This season, the run-and-gun offense of years past will be back. The team will be reliant on speed in the backcourt, power in the frontcourt. The ability to rebound—which has been an issue in the past—will be a non-factor this year. As the offense uses its speed to break down opponents, opposing defenses will have less of a chance to grab roaming rebounds, since Memphis should be willing to crash the boards more often.
Junior guards Antonio Barton, Chris Crawford and Joe Jackson each logged more than 20 minutes per game last season, giving the Tigers plenty of court time and experience.
Tarik Black, who averaged five rebounds per game in each of the past two seasons, will only get better with more time on the court. The 26 minutes per game he saw last year simply were not enough. Black will be a double-double man multiple games this season. His field goal percentage of 69 percent was second in the nation. Expect more of the same in 2012-13.
Incoming freshman Shaq Goodwin will play a huge role down low for the Memphis Tigers. He will help Memphis improve on the glass this season, without a doubt.
Goodwin, who was rated the No. 31 recruit in 2012 and a McDonald's All-American, possesses a large body that is deceptively quick. At 6'8", 240-pounds, his size, motor and athleticism are already college-ready (not to mention his tendency to play hard).
Goodwin has a chance to be a great player. His talent, power and frame gives him upside not seen from a Memphis player in quite some time. His jump shot, although raw at times, is slowly becoming part of his arsenal. Using his athletic ability, Goodwin will rebound at the same rate (if not more) than the gone, but not forgotten, Will Barton.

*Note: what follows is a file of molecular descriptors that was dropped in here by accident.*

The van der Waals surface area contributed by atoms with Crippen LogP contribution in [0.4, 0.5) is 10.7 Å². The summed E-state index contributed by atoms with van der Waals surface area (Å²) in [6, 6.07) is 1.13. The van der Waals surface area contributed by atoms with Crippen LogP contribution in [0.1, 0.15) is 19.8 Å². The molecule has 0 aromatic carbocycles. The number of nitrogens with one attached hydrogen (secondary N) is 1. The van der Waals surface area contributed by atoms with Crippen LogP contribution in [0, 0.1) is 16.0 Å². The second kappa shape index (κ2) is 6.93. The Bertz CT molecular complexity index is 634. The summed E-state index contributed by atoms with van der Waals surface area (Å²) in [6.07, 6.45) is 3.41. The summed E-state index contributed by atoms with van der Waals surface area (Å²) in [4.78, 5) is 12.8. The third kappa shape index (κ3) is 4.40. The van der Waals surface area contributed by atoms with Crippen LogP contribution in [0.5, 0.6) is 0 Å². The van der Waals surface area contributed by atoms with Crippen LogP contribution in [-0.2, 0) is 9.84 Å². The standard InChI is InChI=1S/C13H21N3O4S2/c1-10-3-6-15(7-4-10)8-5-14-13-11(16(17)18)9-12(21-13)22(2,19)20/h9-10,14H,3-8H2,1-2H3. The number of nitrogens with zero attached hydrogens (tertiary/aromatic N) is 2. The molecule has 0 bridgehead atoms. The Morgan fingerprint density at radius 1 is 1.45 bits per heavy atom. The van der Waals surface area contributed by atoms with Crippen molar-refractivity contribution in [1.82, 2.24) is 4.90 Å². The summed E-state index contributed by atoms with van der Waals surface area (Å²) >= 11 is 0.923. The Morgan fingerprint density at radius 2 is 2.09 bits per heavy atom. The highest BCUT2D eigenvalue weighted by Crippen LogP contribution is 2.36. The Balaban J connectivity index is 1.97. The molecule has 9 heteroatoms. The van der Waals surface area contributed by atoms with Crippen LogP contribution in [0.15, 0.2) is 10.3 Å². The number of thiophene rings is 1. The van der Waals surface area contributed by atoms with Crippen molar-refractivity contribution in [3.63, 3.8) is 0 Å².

Shaq's unique combination of strength and agility will meld well with his frontcourt mates. He'll give Memphis fans a nice change of pace. The freshman doesn't shy away from contact nor does he lack a nose for the ball, as he possesses great anticipation for where the ball will land.
Memphis fans watch out, because this kid could be special.
Thomas needs to play up to his abilities
Sophomore Adonis Thomas will be getting the starting nod at small forward this season. Thomas will look for redemption after injuring his ankle last year, an injury which cost him a large chunk of the Conference USA schedule.
Thomas has NBA-level talent; it's just a matter of him honing those skills, a process which was frustrating at times last season.